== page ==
The Mên-an-Tol monument consists of four stones: one fallen, two uprights, and between these a circular one, 1.3m (4ft 6in) in diameter, pierced by a hole about half its size in diameter. An old plan of Mên-an-Tol (the name means ‘stone with a hole’ in Cornish) shows that originally the three main stones stood in a triangle, which makes archaeo-astronomical claims for it difficult to support. They could be the remains of a Neolithic ‘tomb’, because holed stones are known to have have served as entrances to chambers. Its age in uncertain but it is usually assigned to the Bronze Age, between 3000-4000 years ago.

Antiquarian representations of the site differ in significant details and it is possible that the elements of the site have been rearranged on several occasions. William Borlase described the monument in the 18th Century as having a triangular layout, and it has been suggested that the holed stone was moved from its earlier position to stand in a direct alignment between the two standing stones. In the mid 19th Century, a local antiquarian JT Blight proposed that the site was in fact the remains of a stone circle. This idea was given additional support when a recent site survey identified a number of recumbent stones lying just beneath the modern turf which were arranged along the circumference of a circle 18 metres in diameter. The recumbent stones are somewhat irregularly spaced but the three extant upright stones have smooth inward facing surfaces and are of a similar height to other stone circles in Penwith.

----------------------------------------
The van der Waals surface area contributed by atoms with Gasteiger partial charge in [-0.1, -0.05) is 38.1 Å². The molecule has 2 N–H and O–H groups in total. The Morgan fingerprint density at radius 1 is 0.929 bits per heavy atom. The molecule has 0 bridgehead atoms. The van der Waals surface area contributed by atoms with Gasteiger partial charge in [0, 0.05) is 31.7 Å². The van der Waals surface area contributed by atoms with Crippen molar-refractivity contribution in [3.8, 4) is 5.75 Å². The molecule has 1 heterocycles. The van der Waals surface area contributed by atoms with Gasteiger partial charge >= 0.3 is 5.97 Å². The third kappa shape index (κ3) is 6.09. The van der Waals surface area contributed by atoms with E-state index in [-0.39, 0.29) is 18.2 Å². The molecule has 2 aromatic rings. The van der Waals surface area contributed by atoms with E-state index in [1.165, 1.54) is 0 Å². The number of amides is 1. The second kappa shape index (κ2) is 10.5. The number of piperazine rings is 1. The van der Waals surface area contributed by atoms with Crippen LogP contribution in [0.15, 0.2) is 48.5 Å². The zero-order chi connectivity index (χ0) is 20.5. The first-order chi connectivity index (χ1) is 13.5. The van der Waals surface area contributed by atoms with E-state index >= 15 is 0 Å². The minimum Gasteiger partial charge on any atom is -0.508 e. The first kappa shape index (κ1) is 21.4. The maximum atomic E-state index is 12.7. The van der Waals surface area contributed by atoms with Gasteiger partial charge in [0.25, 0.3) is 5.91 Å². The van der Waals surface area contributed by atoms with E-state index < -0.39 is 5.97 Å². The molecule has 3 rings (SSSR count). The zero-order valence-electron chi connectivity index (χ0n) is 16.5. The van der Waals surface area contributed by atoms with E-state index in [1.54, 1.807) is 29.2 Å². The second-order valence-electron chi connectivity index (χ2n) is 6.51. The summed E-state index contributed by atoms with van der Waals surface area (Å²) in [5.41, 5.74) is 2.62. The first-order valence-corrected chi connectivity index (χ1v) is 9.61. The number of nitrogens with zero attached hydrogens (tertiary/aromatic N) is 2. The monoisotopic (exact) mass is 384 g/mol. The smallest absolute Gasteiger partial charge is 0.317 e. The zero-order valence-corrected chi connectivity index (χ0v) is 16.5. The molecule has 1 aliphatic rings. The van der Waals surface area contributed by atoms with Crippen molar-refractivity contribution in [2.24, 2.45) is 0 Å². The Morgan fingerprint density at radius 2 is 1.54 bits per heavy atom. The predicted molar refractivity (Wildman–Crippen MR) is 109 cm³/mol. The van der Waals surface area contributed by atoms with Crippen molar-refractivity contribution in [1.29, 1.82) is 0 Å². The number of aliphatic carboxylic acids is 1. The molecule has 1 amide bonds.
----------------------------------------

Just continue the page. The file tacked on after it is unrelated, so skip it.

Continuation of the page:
If this is indeed the origin of the site, the holed stone would probably have been aligned along the circumference of the circle and would have had a special ritual significance possibly by providing a lens through which to view other sites or features in the landscape, or as a window onto other worlds. There have also been suggestions that it may have been a component of a burial chamber or cist. There are instances of burial chambers close to stone circles, as at nearby Boskednan, and a barrow mound with stone cist has been identified to the north-east of the Men-an-Tol, so it seems likely that the site was part of a more extensive ritual or ceremonial complex.
Although the Men-an-Tol is considered to be Bronze Age in date no extensive excavations have taken place. The discovery of a single flaked flint by WC Borlase in 1885 is hardly compelling evidence for an early date whilst the recent works to reset the holed stone revealed only evidence for modern activity.

Holed Stones.

Holed stones are found in many parts of British Isles as well as in other countries of the world; together with holy wells they have retained the ideas and customs associated with them more tenaciously than any other type of ancient sites. Beliefs connected with them are remarkably similar from the Orkneys to the far west of Cornwall.

Holed stones are very rare in prehistoric Cornwall; there is only one other comparable site, the Tolvan Stone near Gweek. All other ‘holed stones’ are much smaller with holes less than 15 cm in diameter; certainly too small to pass an infant through. These stones may have originated as horizontally bedded stones on granite tors, the hole produced by natural weathering processes. They may have been brought to the site to fulfil a specific ritual purpose and perhaps to provide a physical link with the sacred hill. (1)

Note – There are a number of Holed stones in the Maltese temples such as Hagar Qim and Mnajdra. TheGreat Pyramid in Egypt incorporates both Holed Stones and a well into its structure.

(More about Holed Stone)